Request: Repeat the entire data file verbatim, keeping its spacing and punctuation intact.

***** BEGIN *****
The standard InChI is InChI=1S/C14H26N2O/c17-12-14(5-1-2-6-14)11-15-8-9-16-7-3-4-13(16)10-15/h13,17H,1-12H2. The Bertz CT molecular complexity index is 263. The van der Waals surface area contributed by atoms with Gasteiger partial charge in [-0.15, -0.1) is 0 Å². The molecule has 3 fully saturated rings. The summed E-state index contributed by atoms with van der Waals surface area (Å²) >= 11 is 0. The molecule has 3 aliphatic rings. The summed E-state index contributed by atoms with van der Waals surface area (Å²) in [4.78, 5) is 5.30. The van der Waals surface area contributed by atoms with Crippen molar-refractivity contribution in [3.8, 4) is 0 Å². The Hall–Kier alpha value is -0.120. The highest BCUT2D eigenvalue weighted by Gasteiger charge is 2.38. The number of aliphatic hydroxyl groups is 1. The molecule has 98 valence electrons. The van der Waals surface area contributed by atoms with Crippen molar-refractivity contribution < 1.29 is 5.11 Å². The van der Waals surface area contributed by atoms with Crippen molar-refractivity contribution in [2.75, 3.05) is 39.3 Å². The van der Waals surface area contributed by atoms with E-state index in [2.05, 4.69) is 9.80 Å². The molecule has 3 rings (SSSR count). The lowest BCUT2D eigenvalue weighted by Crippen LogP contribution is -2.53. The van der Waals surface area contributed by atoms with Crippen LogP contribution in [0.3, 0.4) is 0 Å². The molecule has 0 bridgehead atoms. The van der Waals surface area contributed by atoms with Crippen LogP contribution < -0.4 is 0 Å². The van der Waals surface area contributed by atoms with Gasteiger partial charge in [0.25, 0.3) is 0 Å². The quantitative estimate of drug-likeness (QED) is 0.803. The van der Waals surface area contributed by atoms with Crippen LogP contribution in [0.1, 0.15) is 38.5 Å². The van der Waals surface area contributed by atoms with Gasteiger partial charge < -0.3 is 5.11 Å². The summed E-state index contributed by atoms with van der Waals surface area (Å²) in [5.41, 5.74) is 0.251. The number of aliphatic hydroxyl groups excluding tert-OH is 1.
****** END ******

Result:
The standard InChI is InChI=1S/C14H26N2O/c17-12-14(5-1-2-6-14)11-15-8-9-16-7-3-4-13(16)10-15/h13,17H,1-12H2. The Bertz CT molecular complexity index is 263. The van der Waals surface area contributed by atoms with Gasteiger partial charge in [-0.15, -0.1) is 0 Å². The molecule has 3 fully saturated rings. The summed E-state index contributed by atoms with van der Waals surface area (Å²) >= 11 is 0. The molecule has 3 aliphatic rings. The summed E-state index contributed by atoms with van der Waals surface area (Å²) in [4.78, 5) is 5.30. The van der Waals surface area contributed by atoms with Crippen molar-refractivity contribution in [3.8, 4) is 0 Å². The Hall–Kier alpha value is -0.120. The highest BCUT2D eigenvalue weighted by Gasteiger charge is 2.38. The number of aliphatic hydroxyl groups is 1. The molecule has 98 valence electrons. The van der Waals surface area contributed by atoms with Crippen molar-refractivity contribution < 1.29 is 5.11 Å². The van der Waals surface area contributed by atoms with Crippen molar-refractivity contribution in [2.75, 3.05) is 39.3 Å². The van der Waals surface area contributed by atoms with E-state index in [2.05, 4.69) is 9.80 Å². The molecule has 3 rings (SSSR count). The lowest BCUT2D eigenvalue weighted by Crippen LogP contribution is -2.53. The van der Waals surface area contributed by atoms with Crippen LogP contribution in [0.3, 0.4) is 0 Å². The molecule has 0 bridgehead atoms. The van der Waals surface area contributed by atoms with Crippen LogP contribution < -0.4 is 0 Å². The van der Waals surface area contributed by atoms with Gasteiger partial charge in [0.25, 0.3) is 0 Å². The quantitative estimate of drug-likeness (QED) is 0.803. The van der Waals surface area contributed by atoms with Crippen LogP contribution in [0.1, 0.15) is 38.5 Å². The van der Waals surface area contributed by atoms with Gasteiger partial charge < -0.3 is 5.11 Å². The summed E-state index contributed by atoms with van der Waals surface area (Å²) in [5.41, 5.74) is 0.251. The number of aliphatic hydroxyl groups excluding tert-OH is 1.